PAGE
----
You are here: Home - News -

Borrowers are ready for inescapable mortgage rate rises – analysis

  • 05/03/2024
  • 0
Borrowers are ready for inescapable mortgage rate rises – analysis
Mortgage borrowers have largely been able to take on the higher costs caused by increased rates, brokers have said.

Speaking to Mortgage Solutions about how borrowers were preparing, lifestyle changes and restructuring the loan were cited as some of the ways homeowners were coping. 

This comes after data from the Office for National Statistics (ONS) showed that homeowners with a mortgage faced the highest inflation in household costs compared to any other tenure because of rising interest rates. 

Scott Taylor-Barr, principal adviser at Barnsdale Financial Management, said: “On the whole, everyone I speak to knows that rates have gone up and they will be paying more when they refinance.” 

He said some people had a rough idea of what the increases could be, while others overestimated and expected a bigger jump in monthly mortgage payments. For the most part, borrowers are correct in their assumptions, “so there’s rarely any nasty surprises”, he added. 

Richard Campo, founder of Rose Capital Partners, said his firm was seeing a “huge variance” in the level of preparedness among clients. 

Campo added: “At one end of the spectrum, we are seeing clients pay off loans entirely, or making very large overpayments. 

“At the other end, some are choosing to or having to sell property, particularly in the buy-to-let (BTL) space where higher interest rates, high leverage and the tax treatment on higher-rate taxpayers means the numbers just don’t add up anymore.” 

Rob Peters, principal at Simple Fast Mortgage, said there were two camps of people, firstly made up of those who knew what was going on, were following the press and were aware that payments were rising, so were taking measures to counter that, such as cutting costs and cancelling subscriptions.

“The ones who are really prepped are probably looking online, keeping an eye on what’s happening with rates and estimating what their payments might be. A lot of the press is catastrophising things and people are quite worried by the time they get to that stage,” he added.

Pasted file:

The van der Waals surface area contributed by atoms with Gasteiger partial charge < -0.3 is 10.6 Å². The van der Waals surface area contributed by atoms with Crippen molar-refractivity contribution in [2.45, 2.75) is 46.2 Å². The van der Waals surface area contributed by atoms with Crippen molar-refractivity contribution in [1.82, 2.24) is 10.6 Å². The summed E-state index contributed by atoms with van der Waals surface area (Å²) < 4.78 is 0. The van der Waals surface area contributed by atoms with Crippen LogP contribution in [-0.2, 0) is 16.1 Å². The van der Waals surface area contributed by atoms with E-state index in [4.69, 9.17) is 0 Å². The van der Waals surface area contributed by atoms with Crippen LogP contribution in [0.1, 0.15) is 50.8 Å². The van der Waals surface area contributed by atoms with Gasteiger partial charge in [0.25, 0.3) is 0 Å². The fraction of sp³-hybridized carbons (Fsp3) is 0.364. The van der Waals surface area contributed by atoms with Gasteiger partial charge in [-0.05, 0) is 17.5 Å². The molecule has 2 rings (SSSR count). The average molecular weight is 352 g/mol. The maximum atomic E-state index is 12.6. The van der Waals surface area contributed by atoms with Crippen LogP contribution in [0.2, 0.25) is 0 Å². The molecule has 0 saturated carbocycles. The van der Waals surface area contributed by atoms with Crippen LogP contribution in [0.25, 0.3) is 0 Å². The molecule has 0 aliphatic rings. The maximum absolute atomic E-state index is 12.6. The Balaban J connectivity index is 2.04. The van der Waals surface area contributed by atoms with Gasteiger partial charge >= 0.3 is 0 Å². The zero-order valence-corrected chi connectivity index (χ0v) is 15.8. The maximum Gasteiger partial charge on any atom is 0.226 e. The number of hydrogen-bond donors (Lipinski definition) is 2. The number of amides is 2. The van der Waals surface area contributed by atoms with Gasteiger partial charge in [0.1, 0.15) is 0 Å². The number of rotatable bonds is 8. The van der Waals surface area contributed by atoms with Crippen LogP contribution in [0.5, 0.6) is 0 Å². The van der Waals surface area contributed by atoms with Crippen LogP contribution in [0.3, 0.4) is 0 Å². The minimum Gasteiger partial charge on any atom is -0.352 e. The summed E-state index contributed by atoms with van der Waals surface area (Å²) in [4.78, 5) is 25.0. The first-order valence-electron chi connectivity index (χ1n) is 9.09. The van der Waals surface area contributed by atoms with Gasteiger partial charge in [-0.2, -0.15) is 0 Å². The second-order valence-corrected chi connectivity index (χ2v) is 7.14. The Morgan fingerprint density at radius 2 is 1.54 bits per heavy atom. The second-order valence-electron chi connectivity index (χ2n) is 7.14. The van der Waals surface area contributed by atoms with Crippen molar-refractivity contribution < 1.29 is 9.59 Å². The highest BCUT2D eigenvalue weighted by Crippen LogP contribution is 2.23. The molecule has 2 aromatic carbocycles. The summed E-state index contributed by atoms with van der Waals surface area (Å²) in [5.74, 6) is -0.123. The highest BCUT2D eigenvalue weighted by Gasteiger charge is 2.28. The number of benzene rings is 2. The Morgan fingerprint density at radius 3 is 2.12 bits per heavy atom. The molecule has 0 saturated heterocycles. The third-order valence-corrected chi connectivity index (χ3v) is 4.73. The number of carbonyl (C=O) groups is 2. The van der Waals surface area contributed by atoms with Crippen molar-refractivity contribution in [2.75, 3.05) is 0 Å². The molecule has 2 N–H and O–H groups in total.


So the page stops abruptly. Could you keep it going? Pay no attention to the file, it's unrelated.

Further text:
On the other hand, Peters said there were people who “just don’t know”. He said they did not know how or why their payments could rise and could “get quite shocked by finding out”. 

Peters said his more organised clients tended to be more prepared and have a better handle on their finances. 

He said most employed people also expected a pay rise each time, so if incomes were going up, “that can counter things” by the time they come to refinance. 

Peters said people who fixed five years ago had the biggest challenge, as they would have been paying a rate of around one per cent. 

“They’re the ones who are going to see a bigger increase,” he added. 

Peters suggested debts could be consolidated into a mortgage, but there was a downside to this as the interest would be charged over the loan term. 

“But there’s only so much you can control, there’s no point putting yourself through hell today to get to a good place in 25 years,” he said. 

Peters said it was also easier for people to extend their mortgage terms if they needed to as more lenders were offering this feature. He said lenders were allowing borrowers to extend the mortgage until the age of 70 or 80, in some cases older, “particularly if their occupation lends itself to one where they could continue working or they’ve got some sort of other repayment plan in place”. 

Dee Ganesharajah, partner at P10 Financial Group, said the widespread media coverage meant clients were not shocked about rate increases.

She added: “Although, for the majority, the mortgage may still be deemed as affordable by the lender it has had a knock-on effect on lifestyle and the amount of disposable income available, especially in the case where families have extended over the years. A few clients are seriously considering downsizing to be able to maintain their current standards of living.”